By moving the MPPT to the panel level, DC optimized inverters offer a number of advantages:

  1. There is a lot more flexibility in how the system can be designed (more panels can be added on the roof and more roof types can support solar).
  2. High definition monitoring down to the panel level.
  3. Increased safety as the DC voltage can be decreased to safe levels during maintenance or during emergency situations.


Are solar energy systems safe?

Yes, solar energy systems are safe. There are some systems that are safer than others. For instance, systems that enable module-level shutdown meet some of the stricter safety requirements that have been established around the world. Since safety evolves in every industry and there are different safety requirements around the world, it is crucial to use only reputable companies to install and maintain solar energy systems.

Do I need monitoring for my solar energy system?

For years, solar energy systems would be installed on roofs and system owners would not have any real insight into the performance of their investment. Recently, monitoring has become an increasingly important part of solar energy systems in order to view and improve performance.

As with any other big investment, it is important to know how it performs. With a solar-monitoring system, it is possible to have peace of mind that the system is performing at an optimal level and that energy bills will be reduced to achieve a maximum return on investment. Some monitoring systems are offered free as part of the inverter system, while others will need to be added on at a cost.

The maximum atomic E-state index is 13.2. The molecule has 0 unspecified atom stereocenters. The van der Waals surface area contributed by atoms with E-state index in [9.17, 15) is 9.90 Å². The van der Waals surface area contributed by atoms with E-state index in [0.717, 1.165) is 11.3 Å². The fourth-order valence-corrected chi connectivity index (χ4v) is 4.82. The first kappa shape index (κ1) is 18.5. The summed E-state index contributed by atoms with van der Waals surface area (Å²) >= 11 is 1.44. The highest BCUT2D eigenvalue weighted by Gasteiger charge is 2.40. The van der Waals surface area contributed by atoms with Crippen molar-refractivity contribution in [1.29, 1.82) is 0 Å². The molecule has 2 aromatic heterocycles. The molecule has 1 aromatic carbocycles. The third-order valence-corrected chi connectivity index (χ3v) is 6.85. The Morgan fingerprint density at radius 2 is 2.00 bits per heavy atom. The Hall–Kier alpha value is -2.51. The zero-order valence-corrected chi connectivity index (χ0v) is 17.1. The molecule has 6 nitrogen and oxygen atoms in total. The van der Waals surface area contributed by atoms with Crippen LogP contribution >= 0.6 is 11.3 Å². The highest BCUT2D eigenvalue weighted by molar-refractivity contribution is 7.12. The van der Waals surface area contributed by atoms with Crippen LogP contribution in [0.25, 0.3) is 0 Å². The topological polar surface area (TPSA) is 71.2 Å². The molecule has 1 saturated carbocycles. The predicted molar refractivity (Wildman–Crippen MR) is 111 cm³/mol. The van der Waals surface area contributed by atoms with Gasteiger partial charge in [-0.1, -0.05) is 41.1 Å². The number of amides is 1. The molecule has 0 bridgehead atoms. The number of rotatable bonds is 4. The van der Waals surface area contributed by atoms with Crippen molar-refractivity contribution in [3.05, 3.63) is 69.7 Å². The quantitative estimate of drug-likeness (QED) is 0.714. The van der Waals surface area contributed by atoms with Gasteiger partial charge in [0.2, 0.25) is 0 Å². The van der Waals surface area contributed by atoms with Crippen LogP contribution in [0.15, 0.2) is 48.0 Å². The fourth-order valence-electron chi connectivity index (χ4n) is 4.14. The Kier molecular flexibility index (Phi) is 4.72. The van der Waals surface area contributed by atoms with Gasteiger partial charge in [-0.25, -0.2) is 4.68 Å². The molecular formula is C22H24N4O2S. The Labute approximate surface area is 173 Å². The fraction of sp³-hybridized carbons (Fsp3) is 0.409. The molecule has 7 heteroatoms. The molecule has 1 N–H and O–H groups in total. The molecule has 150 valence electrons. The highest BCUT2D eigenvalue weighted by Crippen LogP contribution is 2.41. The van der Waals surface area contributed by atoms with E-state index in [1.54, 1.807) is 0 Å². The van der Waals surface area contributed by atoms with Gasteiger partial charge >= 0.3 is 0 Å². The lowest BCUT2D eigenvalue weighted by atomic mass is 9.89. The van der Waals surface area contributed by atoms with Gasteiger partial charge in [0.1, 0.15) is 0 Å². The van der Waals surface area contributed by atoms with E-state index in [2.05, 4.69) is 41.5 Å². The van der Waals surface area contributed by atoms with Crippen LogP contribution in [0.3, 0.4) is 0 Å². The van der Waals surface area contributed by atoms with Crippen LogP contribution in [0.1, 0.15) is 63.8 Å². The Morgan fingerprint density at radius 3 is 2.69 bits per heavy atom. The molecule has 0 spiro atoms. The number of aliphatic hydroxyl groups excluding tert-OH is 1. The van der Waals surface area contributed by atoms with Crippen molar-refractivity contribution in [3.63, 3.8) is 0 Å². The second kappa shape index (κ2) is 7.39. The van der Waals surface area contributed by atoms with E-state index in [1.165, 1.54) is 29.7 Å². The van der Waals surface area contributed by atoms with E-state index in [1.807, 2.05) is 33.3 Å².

Can I add a battery to my system for increased self-consumption or backup?

Yes. Because the inverter manages the energy, it is important to install an inverter that can support a battery. It is also advisable to install one that is future-compatible in case there is a need to add a battery at a later date.

There are a variety of considerations that need to be taken into account when adding a battery, e.g. battery capacity, charging and discharging rate, power rating, long-term warranty (for indoor and outdoor use), and DC versus AC coupling.

AC coupling is when energy from the solar energy system is converted from DC to AC and then back to DC for battery storage. This is not the most efficient way to store energy, since energy is lost every time that it is converted. However, with DC coupling, there are no energy conversions between the solar energy production and energy storage. This means that more energy is stored for later use, leading to reduced electric bills.

In what other ways can I increase my energy independence with a solar energy system?

A range of smart energy management solutions can be used with solar energy systems. More solar energy can be used in the home by installing smart plugs to turn on appliances, pool pumps, hot water heating, and more during the day when consumption is generally low and solar energy production is high.